After a happy hour sazerac at its namesake bar in The Roosevelt, I went with the City Dads group to Brennan’s for a delicious “second dinner” at 10pm to follow the also delicious offerings we had at the Dad 2.0 Welcome Party, because eating and drinking is what one does in New Orleans if one is to do New Orleans well at all.  Then our group met others from the conference at Lafitte’s Blacksmith Shop before we walked to Dat Dog on Frenchmen Street where “third dinner” was had at 12:30am, and then it was live music at Spotted Cat and Apple Barrel until 2am or so, and then we walked back (just over a mile).

Somewhere in there, Jim and I got together so he could wear his new pants in public for the first time, and for a few seconds, as the camera phones flashed, all was certainly right with the world.

Friday morning began the programing, where we had NFL player keynote talks and then informative sessions on branding and monetizing and legal issues that can come up for bloggers, followed by roundtable workshops I liked on writing, photography, SEO, and even yoga.

Oh, and I flew the Millennium Falcon with Lego Star Wars characters.

That night, I had another Brennan family restaurant dinner; this time at Tableau. Hanes and its “Two B” PR firm were kind enough to invite a few of us to this event; both the food and the company were excellent. Later, several of us walked down Royal, stopped at Golden Lantern for a bit and then spent several hours at the Gold Mine Saloon we discovered last year at Mardi Gras, where a great time was had by all. Not content to go to bed when most everyone else did, Dave and I went back out (after walking to the hotel) until 4am.

On Saturday, I did not do a very good job of attending many of the sessions, but I did enjoy a test drive with Kevin and Lance in the new Kia Stinger, which was loads of fun despite the rain.  I had a more intimate dinner with Jessi, Amy, and her boyfriend Luke at Dickie Brennan’s Steakhouse (because culinary triumvirates are cool!)  Then a whole bunch of us met up at the Sazerac Bar again (including the guys I never get to bring out during the conference, because they ensure it runs smoothly all weekend, but since now it was over, Doug and Whit were totally out with us!).  We revisited Lafitte’s and Apple Barrel and a few of us (okay, just Amy, Luke, and I) even had fried chicken at Willie’s Chicken Shack at 3am on Canal.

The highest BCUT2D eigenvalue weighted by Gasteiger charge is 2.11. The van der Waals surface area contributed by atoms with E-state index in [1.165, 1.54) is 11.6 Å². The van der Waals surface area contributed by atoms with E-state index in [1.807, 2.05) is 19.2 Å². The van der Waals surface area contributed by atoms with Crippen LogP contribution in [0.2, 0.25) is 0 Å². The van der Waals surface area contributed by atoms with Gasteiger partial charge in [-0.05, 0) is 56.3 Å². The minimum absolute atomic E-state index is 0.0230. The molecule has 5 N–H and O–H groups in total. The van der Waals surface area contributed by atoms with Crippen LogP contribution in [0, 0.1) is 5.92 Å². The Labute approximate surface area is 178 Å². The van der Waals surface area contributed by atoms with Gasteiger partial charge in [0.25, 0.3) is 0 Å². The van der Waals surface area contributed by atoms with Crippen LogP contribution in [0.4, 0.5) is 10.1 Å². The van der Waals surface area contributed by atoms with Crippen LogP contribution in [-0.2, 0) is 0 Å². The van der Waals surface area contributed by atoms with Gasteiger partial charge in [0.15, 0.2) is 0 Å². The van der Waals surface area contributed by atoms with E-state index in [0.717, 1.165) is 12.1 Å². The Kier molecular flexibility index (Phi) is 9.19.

Getting packed and to the airport for my 10:30am flight was NOT my favorite part of the weekend, but I enjoyed time with Mitch and Mary (a fellow Act 3 Theater board member and PR extraordinaire) in the Sky Club before heading back to Atlanta, where I would spend the day with my children and then go to bed as soon as Justin Timberlake finished his halftime show at the Super Bowl, because maybe New Orleans never sleeps, but I occasionally must.

This morning, I was one of only 2 dads who volunteered to help chaperone a large group of 6th graders experiencing the Junior Achievement Chick-fil-A Foundation Discovery Center, where they learned about starting and running a business, managing finances, marketing, etc.  I needed 3 large cups of coffee before 8:30 (the children arrived at 10; adults had to assemble for training at 8), but seeing how happy it made my 11-year-old to run a miniature simulated Wal-Mart with her dad and 4 of her peers was wonderful, and her sincere gratitude expressed to me as I tucked her in tonight…well, it was perfect.  And I can’t help but think my regular attendance at the Dad 2.0 Summit and the friendships I’ve been able to maintain both online and in person as a result–with other men who genuinely care about fathering well and who make it a priority–have helped me to pivot in that healthy direction as well.

For over 30 years, I’ve wanted to ride in one of those “air boat” (or is it a “fan boat”?) things in shallow water, dodging alligators like a slalom skier with the wind blowing in my face. Last July, we drove from Atlanta to Florida Everglades National Park to do just that.